We are a huge fan of SE Ranking and the suite of search engine optimisation tools that they offer and so when they recently announced the launch of their On Page SEO Checker tool, we were super excited to take a first look at it.
But what is On Page SEO?
Search Engine Optimisation is basically the techniques used to try to push your website towards the top of search engine rankings organically. There are a mixture of approaches that SEO professionals take, but the starting point for all of them is On Page SEO. Effectively, a search engine specialist (or your website designer) will assign keywords to the individual pages on your website, and then look to optimise the content for those pages for the relevant keywords. So, for example, if you were a florist and had a page for "Roses" - you would want to make sure that page was talking about roses in all the right places. You wouldn't want an important part of that page talking about 'Daffodils' (if you wanted to give the roses page the best chance of performing well in roses searches).
How do I know if my page is optimised?
Once you've figured out what pages you want targeted to what keywords, it's super important to gather some metrics on how well that particular page performs for the keyword you are targeting. An SEO professional could probably eye ball your page and get something of an understanding of how well optimised it is (i.e. 'it's got the right word in the title, and the right phrases scattered throughout the text'), but to get a real understanding of where the site sits you would want to run the site through an onpage search checklist or tool. That's where SE Ranking's On Page SEO Checker comes in handy.
What does the On Page SEO Checker do?
SE Ranking's tool basically takes all the technical elements that go into on-page optimisation and distils it down into an easily digestable report for you. It looks at whether the page is saying the right things in the right places throughout, whether the page has any technical, speed or 'health' issues, and it gives you a clear idea of how to best optimise the page. You'll be greeted with a 'page quality' score, setting out what areas are strong on the page, what are weak - and through the report you'll be able to make changes to the site to see that score improve. You'll also be able to get a gauge on how your top competitors have set their best pages up as well - so you can understand where they are performing well, and where you might be able to improve. It does all of that with you just entering the page url that you want to analyse.
Will this get me to the top of the search rankings?
When we look at any tool, we are looking at it's real value to our clients. In our opinion, on-site search engine optimisation is the most important thing you can be doing for your website to improve it's chance of ranking high with Google in particular. Search rank algorithms are constantly evolving and as they do, they are understanding the content and substance on websites more and more clearly. The better optimised you have your pages to keywords and phrases in your industry, the more likely search engines will push your site to the top of the rankings, and the more traffic you should start to receive on your site. There are no silver bullets when it comes to search engine rankings - but knowledge is power, and SE Ranking has given us a fantastic tool for broadening the understanding we have of our sites.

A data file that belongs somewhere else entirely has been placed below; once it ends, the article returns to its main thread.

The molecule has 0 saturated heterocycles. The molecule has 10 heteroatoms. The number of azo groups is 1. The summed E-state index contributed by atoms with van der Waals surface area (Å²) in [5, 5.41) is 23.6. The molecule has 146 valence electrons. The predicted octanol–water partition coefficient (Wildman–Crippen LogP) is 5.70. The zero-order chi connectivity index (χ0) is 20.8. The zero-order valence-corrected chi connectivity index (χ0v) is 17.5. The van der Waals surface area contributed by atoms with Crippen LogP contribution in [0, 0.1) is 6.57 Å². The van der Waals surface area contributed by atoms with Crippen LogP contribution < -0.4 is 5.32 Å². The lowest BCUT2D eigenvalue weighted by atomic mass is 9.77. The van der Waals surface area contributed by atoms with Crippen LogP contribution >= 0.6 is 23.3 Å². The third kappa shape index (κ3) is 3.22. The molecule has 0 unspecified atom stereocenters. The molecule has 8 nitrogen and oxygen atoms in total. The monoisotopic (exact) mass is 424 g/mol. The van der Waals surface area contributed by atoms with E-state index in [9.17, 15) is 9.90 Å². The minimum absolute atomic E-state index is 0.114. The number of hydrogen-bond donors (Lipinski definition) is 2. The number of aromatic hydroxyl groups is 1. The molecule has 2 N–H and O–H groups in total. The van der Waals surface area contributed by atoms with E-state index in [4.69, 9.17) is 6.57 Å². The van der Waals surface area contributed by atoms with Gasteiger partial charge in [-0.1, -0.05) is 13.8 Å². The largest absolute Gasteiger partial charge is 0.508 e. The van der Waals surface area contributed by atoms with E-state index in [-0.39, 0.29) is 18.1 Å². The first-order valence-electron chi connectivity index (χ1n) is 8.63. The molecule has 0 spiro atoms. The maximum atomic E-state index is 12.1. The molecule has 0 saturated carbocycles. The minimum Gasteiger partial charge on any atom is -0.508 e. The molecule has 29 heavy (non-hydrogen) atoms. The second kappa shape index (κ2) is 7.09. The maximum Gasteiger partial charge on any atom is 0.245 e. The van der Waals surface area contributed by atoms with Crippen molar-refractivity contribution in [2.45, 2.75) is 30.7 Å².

543 uses SE Ranking for the SEO scanning and reporting we do for our clients. Feel free to click the link below to check out the tool for yourself, or get in touch with us if you'd like an experienced SEO specialist to help with your search presence.
Getting on top with paid Google advertising
A great website can be an amazing sales tool if you get your potential customers onto it. The early dilemma for any new business though is how to get those eyeballs onto the website.
When you put your new website live, it's unlikely that you'll appear high in natural search results for a number of months. We've covered this off in our Basics of Search Engine Optimisation article earlier, but Google needs to find your site, crawl it and then decide it's worth putting ahead of every other site in your topic area when it first goes live. That leaves a period where the quickest way to get clicks through Google is going to be through Google advertising, so it's important to get a basic overview of what Google Ads are, and how they may work for you and your website.
What are Google Ads?
Google Ads are advertising slots that let you 'pay-per-click' through to your website. Google Ads are seen within search results (typically at the very top of the page and the very bottom of the page), as well as through the "Google Display Network". This Display Network includes YouTube and other sites that have signed up with Google to allow ads to be shown on their site. This means that depending how you set your ad up, you can have it shown right across the internet to a range of users.
How do Google Ads work?
The simplest way to think about the Google Ads system is to think about it as an auction. Every time someone searches for a particular keyword (or goes to a particularly themed site in the case of Display Network Ads), every company that is paying for Google Ads in that topic area automatically "asks" for it's ad to be shown. Google then looks at the text of the ad, the website the ad links to, the term being searched and the budget, then accepts a 'bid' to show the advert in the ad slot. In theory, this means that the most relevant ad with the highest bid is shown - meaning it's a really great way to get in front of the exact audience you want to be advertising to.